Thank you for your question. I am a devotee of 24, but I think you should rest assured that a rogue group of officers from within the Intelligence Community neither could nor would take over our country. The clearance process is extensive, and the clearances of all personnel at the CIA are updated on a continuing basis. Further, personnel work together closely. It would be all but impossible for a rogue group to form without its coming to the attention of someone within the organization. There is a lot of overlap and interconnection, even though everyone works within the “need to know” of their own area of focus. There have certainly been rogue agents, such as Rick Ames of the CIA and Robert Hanssen of the FBI. They are rare cases, but they have both been prosecuted and are in prison now. I don't think there is even a shred of evidence of “a rogue group of officers” trying to overthrow our government ever in the history of U.S. Intelligence. 
Regarding the President, I want to note that the CIA is apolitical and does not engage in policy-making. It is an intelligence collection and analysis organization, and it reports to the President of the United States. I do not see anything strange going on with the new president and his actions. As with all presidents, he has been elected to pursue a set of policies that cover our national security and he relies heavily on U.S. intelligence in formulating those policies.  
Regards, Willa
Dear Readers:
Thank you for your questions and interest in American intelligence. I just wanted to take a minute to say that I have received a number of questions which are political in nature, specifically questions about President Obama's birth certificate, about possible martial law in the U.S., and others. Though I'd love to offer my comments on every political topic imaginable, it is not for me to do. I write only about American intelligence. The CIA is an apolitical organization. It reports to the executive branch of the government, and its mission is to "collect" and "analyze" intelligence for the policymakers. Tempting as it is to believe – and to read – otherwise, the CIA collects and analyzes. It does not make policy, and it is not a political organization.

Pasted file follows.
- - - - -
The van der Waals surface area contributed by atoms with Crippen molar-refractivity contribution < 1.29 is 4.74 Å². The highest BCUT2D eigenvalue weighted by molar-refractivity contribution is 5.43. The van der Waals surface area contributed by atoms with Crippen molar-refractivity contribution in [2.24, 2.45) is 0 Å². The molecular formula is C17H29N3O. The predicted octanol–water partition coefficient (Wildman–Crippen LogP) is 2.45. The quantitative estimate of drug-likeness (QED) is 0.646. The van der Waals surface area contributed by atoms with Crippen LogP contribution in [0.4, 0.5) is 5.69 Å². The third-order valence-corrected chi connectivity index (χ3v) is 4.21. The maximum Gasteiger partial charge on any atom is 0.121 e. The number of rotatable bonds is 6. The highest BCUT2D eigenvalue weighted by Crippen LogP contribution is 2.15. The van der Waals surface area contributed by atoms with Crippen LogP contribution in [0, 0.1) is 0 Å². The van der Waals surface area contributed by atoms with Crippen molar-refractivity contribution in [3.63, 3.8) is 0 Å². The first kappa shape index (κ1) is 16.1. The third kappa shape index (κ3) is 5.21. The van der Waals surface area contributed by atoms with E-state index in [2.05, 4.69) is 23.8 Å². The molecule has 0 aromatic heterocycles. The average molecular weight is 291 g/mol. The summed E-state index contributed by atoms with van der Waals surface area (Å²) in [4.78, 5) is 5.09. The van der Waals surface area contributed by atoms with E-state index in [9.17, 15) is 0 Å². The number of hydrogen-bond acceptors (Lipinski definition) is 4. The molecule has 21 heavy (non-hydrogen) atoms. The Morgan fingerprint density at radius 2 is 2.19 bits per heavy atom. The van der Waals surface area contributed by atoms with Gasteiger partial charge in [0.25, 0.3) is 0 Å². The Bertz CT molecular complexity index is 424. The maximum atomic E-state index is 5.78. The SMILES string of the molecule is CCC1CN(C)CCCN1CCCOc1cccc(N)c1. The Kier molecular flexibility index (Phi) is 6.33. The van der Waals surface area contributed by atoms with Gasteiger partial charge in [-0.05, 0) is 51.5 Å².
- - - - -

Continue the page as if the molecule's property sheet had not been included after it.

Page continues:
Thank you for your questions. Answers to other questions are on their way. 
Willa
 

 
Dear Willa, 

What is your opinion of the release of the so-called torture memos? Will this hurt or hinder CIA operatives in the future?
Thank you,
Joer
Joer:
As you know from all the media coverage of this topic, it is complex and deeply challenging. If I could give one answer, I would say that I believe the United States of America should operate within the framework of the Geneva Conventions – or, if not, develop with other nations a new accord which would work in this era of terrorism and nuclear proliferation. We are, after all, the world's great experiment in democracy, a land of high ideals and morality. And we do not want to lose that ground.